We will be using the text from Epicteti Dissertationes ab Arriano Digestae by Heinrich Schenkl (with some minor corrections). editor. Leipzig. B. G. Teubner. 1916 (it is the same text as the Perseus and Bibliotheca Augustana links). The 1895 version is online at Google Books; The 1916 version is available for download from the LetsReadGreek web site. Schenkl's text of the Enchiridion is really the text from Johannes Schweighauser's 1798 Epicteteae Philosophiae Monumenta. The reading for each week's selection will be on a separate web page on the LetsReadGreek web site and also sent out in the weekly GreekStudy email list in html format.
The Loeb version by W. A. Old father (1927 2 vols.) contains an excellent translation and introduction. Schenkl's 1916 edition text differs from the Loeb text in a number of places. The reason for using Schenkl's text is that it is linked to the Perseus vocabulary tools. Those who want to read more of Epictetus, including the Discourses, should purchase the Loeb edition; The Enchiridion is in the second of the two volumes.
Is there any Commentary on the Greek Text?
There are at least two modern commentaries on the Enchiridion, one in English and one in French (German, French and Italian works are yet to be fully analyzed by this writer). Neither focuses on the Greek text, although both have notes here or there on hard to understand phrases and vocabulary.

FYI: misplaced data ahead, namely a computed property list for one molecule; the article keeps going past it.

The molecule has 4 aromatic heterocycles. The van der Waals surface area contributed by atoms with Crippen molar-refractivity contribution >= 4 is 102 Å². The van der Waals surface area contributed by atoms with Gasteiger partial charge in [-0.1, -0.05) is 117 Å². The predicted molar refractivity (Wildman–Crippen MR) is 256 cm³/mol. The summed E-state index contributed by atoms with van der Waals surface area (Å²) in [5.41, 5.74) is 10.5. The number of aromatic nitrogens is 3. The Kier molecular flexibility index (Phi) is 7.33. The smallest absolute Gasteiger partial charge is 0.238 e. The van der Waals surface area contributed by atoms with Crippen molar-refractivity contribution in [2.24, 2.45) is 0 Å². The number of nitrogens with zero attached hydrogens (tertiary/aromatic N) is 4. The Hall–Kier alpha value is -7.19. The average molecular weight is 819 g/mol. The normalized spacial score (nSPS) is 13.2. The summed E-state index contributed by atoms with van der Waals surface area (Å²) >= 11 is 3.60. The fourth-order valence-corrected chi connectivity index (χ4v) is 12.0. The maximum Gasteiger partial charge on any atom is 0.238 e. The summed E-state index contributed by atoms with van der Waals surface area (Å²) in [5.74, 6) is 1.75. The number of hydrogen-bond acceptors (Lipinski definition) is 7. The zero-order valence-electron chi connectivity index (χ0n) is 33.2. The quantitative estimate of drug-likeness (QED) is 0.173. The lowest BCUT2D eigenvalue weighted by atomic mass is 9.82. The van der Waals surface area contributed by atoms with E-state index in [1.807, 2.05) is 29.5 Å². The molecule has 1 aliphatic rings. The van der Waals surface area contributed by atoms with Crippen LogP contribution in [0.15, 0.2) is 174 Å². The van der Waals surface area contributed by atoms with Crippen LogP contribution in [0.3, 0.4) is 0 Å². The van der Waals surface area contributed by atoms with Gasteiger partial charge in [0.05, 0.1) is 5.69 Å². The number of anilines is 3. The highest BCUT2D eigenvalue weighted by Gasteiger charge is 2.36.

- Epictetus' Handbook and the Tablet of Cebes: Guides to Stoic Living by Keith Seddon
- Hadot, Pierre. 2000. Arrien: Manuel d'Épictète, Introduction, Traduction et Notes Par Pierre Hadot. LE LIVRE DE POCHE
I have been spending a lot of time looking around for a commentary (in English) for intermediate and advanced students on the Greek text. Unfortunately, there does not seem to be one available. An excellent Latin commentary on the Greek text can be found in Laurentius Sahl, 1783, Epicteti Enchiridion Graecae et Latinae in usum Studiosae Iuventutis.... Don't let the title fool you - the Greek and Latin texts are present with an extensive commentary contained in the Notes pp. 41-64 and a Greek-Latin vocabulary pp. 76-92. GoogleBooks. The French work by Charles Thurot, Epictete, Manuel. Texte Grec. Paris: Hachette 1903 (the last edition, which I have not seen, is dated 1917) is a great little handbook format with succinct notes for the intermediate student.
No notes on the Greek compare to Upton's Notes which can be found in Schweighauser's Epicteteae Philosophiae Monumenta III. Schweighauser emends and supplements Upton's notes. Schweighauser also includes an Appendix of Greek Words which has many valuable Latin glosses.
Schenkl's Index verborum is an adaptation of Schweighauser's appendix and lists many references to parallel passages in the Discourses and Enchiridion and Greek constructions. A pdf extract of Schenkl's 1916 second edition appendix is available for download on the bibliography page.
Several other Latin editions contain notes on the Greek text. Oliver's 1954 work on Perotti's Enchiridion (written in Latin) also includes many notes. Heyne's Epicteti Enchiridium Graece et Latine also includes notes. I'm still looking for Jacobi, Johann Heinrich, 1786: Cebes Gemälde und Epiktet's Handbuch griechisch nebst einem griechisch-deutschen Wort- u. Sach-Register für Schulen und Gymnasien. If anyone out there has a lead on such a text, please let me know.